Pama-Nyungan deictic systems and early accounts of gender

The Lutheran missionary grammars of Diyari describe gender also under the heading ‘Demonstrative Pronouns’. Under this heading is presented masculine and feminine paradigms of the ‘demonstratives’ showing inflection for case. The forms they include are said to be “constructed as per the third person of the personal pronoun to which the syllable pini or para is attached” (W. Koch 1868). Koch’s ‘syllables’ are members of
“a complex set of deictic suffixes used with pro-nouns, locationals and predicate determiners” (Austin 2013:13), and the forms he gives are currently analysed as being the gendered 3sg pronouns suffixed “with one of a set of deictic suffixes which indicate relative location … –parra ‘there’ (there) seems to indicate location away from the speaker” (Austin 2013:64).

The missionaries’ analysis is astute. They perceive a linguistic construction foreign to the Traditional Grammatical framework and are challenged to find terminology to describe the forms. In arriving upon the label ‘Demonstrative’, the missionaries borrow schema from Traditional Grammar and use it to label and present the deictic forms that are perceived to have comparable functions. Hence gendered Demonstratives in Diyari.

Roth similarly describes a functionally parallel set of Pitta Pitta deictic suffixes as marked for gender (1897:2). He does not however classify these as demonstratives. The terminology he uses is notably similar to that employed in analysis of the language seventy years later (Breen & Blake 1971:77):

Each number has three persons, the third having two forms of the gender —
one for the masculine and neuter, the other for the feminine. Furthermore, both
genders have additional inflexions in the form of suffixes according as the person
or object referred to is either (a) close up in front, or at side of, (b) close up at
the back of, or (c) anywhere yonder, at some distance away from — the person
speaking.
(1897:2)

Three genders are sometimes analysed in early descriptions of Australian languages. Threlkeld presents HRLM as having the three-way 3sg gender distinction of Indo-European languages. In applying Traditional Grammar to the structure of HRLM, Threlkeld unwittingly assumes categorical universalism, despite himself stating that:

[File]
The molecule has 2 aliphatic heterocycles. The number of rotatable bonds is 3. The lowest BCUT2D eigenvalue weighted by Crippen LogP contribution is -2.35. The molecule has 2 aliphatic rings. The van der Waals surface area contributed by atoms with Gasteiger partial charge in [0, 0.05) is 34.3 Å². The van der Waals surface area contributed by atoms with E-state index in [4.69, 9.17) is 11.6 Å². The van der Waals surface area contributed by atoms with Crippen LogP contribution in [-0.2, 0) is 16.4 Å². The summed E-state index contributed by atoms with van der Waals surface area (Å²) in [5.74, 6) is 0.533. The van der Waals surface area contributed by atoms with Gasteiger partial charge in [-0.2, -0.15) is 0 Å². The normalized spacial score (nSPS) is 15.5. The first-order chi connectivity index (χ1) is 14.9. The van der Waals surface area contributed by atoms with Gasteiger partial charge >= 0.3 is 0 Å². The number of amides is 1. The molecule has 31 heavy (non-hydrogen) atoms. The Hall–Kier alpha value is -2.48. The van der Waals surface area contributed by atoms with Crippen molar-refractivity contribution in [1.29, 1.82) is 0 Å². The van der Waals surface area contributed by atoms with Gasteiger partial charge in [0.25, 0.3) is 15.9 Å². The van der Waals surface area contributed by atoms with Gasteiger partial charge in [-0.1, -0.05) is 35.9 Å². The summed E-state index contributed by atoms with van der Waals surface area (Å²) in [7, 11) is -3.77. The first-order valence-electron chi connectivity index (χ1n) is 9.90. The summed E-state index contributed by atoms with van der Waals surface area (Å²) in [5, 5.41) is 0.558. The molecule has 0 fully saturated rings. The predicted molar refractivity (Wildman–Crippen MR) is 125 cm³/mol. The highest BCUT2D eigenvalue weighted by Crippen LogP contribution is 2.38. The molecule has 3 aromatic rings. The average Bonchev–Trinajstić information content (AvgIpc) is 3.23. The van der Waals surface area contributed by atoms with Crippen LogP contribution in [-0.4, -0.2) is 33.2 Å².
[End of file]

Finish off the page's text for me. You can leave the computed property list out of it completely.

the arrangement of the grammar now adopted, is formed on the natural principles of the language, and not constrained to accord with any known grammar of the dead or living languages. The peculiarities of its structure being such, as to totally prevent the adaptation of any one as a mode.
(Threlkeld 1834:10)

In addition to the masculine and feminine, Threlkeld shows three separate neuter pronominal paradigms. His analysis is the earliest attempt to wrestle with the representation of the grammaticalisation of location in Australian languages. Forms in the first paradigm are translated as “this, present”, those in the second paradigm as “that, at hand” and in the third, “that, beside”. It is beyond the scope of this piece to tabulate the forms given by Threlkeld against their contemporary analysis (Lissarrague 2006:34-36). Suffice to say that Threlkeld declines many of the deictic demonstratives listed by Lissarague within his three neuter third person paradigms in an ad hoc manner. He does however, perceive that the inserted forms are not functionally equivalent to the European neuter pronominal forms:

The Neuter pronouns are inexpressible in English in consequence of the locality of the person being included in the word used as a pronoun.
(Threlkeld 1834:21)

The grip that Traditional Grammar held on the early description of Australian languages has projected the neuter class of pronoun into the structure of HRLM, even though Threlkeld recognizes that the forms do not perform the same function as that motivating the paradigm in Indo-European languages. Like the later missionaries’ descriptions of Diyari, Threlkeld attempts to accommodate the perceived foreign deictic structures within the schema of Traditional Grammar. While the Lutherans use the word class Demonstrative to convey the structure, Threlkled employs the ‘vacant’ schema of neuter third person pronouns.

Three genders in early analyses of Diyari

The first three Lutheran grammars of Diyari (Koch 1868; Schoknecht 1947; Flierl 1880) also give a third gender class:

[W]e shall see when discussing the pronoun, all three genders, masculine, feminine and newter [sic], appear in the language.